Independent Sen. Bernie Sanders of Vermont said he fears Republicans are hijacking government funding to cut social programs.

“Obviously what worries me is the Republican efforts to hold hostage next year, if we don’t pass an omnibus bill, to hold — hold the government hostage in order to reduce security social security, Medicare and Medicaid. And that I will vigorously oppose,” he said on CNN on Sunday.

With no long-term deal in sight, officials could work until Christmas Eve and into the New Year.

House GOP Leader Kevin McCarthy

Senate Republican Leader Mitch McConnell

House GOP Leader Kevin McCarthy (left) urges Senate Republican Leader Mitch McConnell (right) to stay away from the negotiating table until their side wins control in the House on January 3.

If lawmakers fail to reach an agreement on Friday evening, as required by law, the government will begin shutting down non-essential services and furloughing workers.

The latest shutdown occurred in January 2019 in what became a record 35-day shutdown in government services that nearly shut down major airports on the East Coast.

This year, Republicans want to cut spending on social programs and argue that bills like President Joe Biden’s $1.9 trillion U.S. bailout and $750 billion health care bill health, tax and climate change known as the Inflation Reduction Act made inflation worse.

“Our Commander-in-Chief and his party have spent huge sums on national priorities outside of the normal penny appropriations process for the Ministry of Defence. Obviously, we will not allow them to also hijack the government funding process and hold our troops hostage for even more liberal spending,’ McConnell told the Senate Thursday.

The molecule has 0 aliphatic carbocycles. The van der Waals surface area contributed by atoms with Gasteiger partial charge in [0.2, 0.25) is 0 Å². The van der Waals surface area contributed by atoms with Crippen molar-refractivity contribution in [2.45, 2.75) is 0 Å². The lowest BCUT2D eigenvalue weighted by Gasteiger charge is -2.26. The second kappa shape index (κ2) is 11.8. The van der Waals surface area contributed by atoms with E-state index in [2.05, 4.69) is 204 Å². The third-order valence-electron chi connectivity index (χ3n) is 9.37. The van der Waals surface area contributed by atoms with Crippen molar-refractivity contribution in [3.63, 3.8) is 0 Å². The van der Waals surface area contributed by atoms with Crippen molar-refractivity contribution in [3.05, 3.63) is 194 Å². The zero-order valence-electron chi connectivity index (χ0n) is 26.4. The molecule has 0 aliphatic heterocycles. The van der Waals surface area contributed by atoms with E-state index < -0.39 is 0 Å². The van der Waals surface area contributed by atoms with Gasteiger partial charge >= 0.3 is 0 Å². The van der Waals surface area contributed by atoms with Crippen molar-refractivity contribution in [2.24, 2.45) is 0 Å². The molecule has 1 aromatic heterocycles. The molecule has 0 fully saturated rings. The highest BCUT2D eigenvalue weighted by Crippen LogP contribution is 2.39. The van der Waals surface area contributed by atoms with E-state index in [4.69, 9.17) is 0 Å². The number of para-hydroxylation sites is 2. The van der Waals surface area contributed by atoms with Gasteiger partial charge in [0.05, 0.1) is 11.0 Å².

Democrats counter that they were needed to help the country recover from the pandemic.

And they say those earlier bills shouldn’t mean less money for domestic spending in the new budget.

In a sign of progress over the weekend, Democrats decided not to produce their own version of a spending bill that Republicans saw as a threat.

Democratic Sen. Patrick Leahy of Vermont, chairman of the Senate Appropriations Committee, backtracked Sunday night, saying “sufficient progress” had been made in bipartisan talks.

“Speaker Leahy believes that sufficient progress in negotiations has taken place over the weekend to delay the introduction of the omnibus appropriations bill for the time being,” a Senate Democratic aide told Reuters. “Bipartisan and bicameral negotiations are continuing.”

Democratic Sen. Patrick Leahy, chairman of the Senate Appropriations Committee, decided not to release a Democratic spending bill – a sign negotiations went well over the weekend

Democratic Sen. Patrick Leahy, chairman of the Senate Appropriations Committee, decided not to release a Democratic spending bill – a sign negotiations went well over the weekend

Tied to the funding measure is an electoral overhaul bill designed to avoid another Jan. 6, which Senate leaders want to attach to the omnibus package that funds the government.

Also this week, the Senate is expected to consider the annual defense authorization bill after the House approved it last week.

This year’s National Defense Authorization Act (NDAA) includes $847 billion for the Department of Defense and approximately $30 billion for the Department of Energy’s nuclear activities. It also includes a 4.6% salary increase for troops.

The House passed the bill in a 350-80 bipartisan vote on Thursday.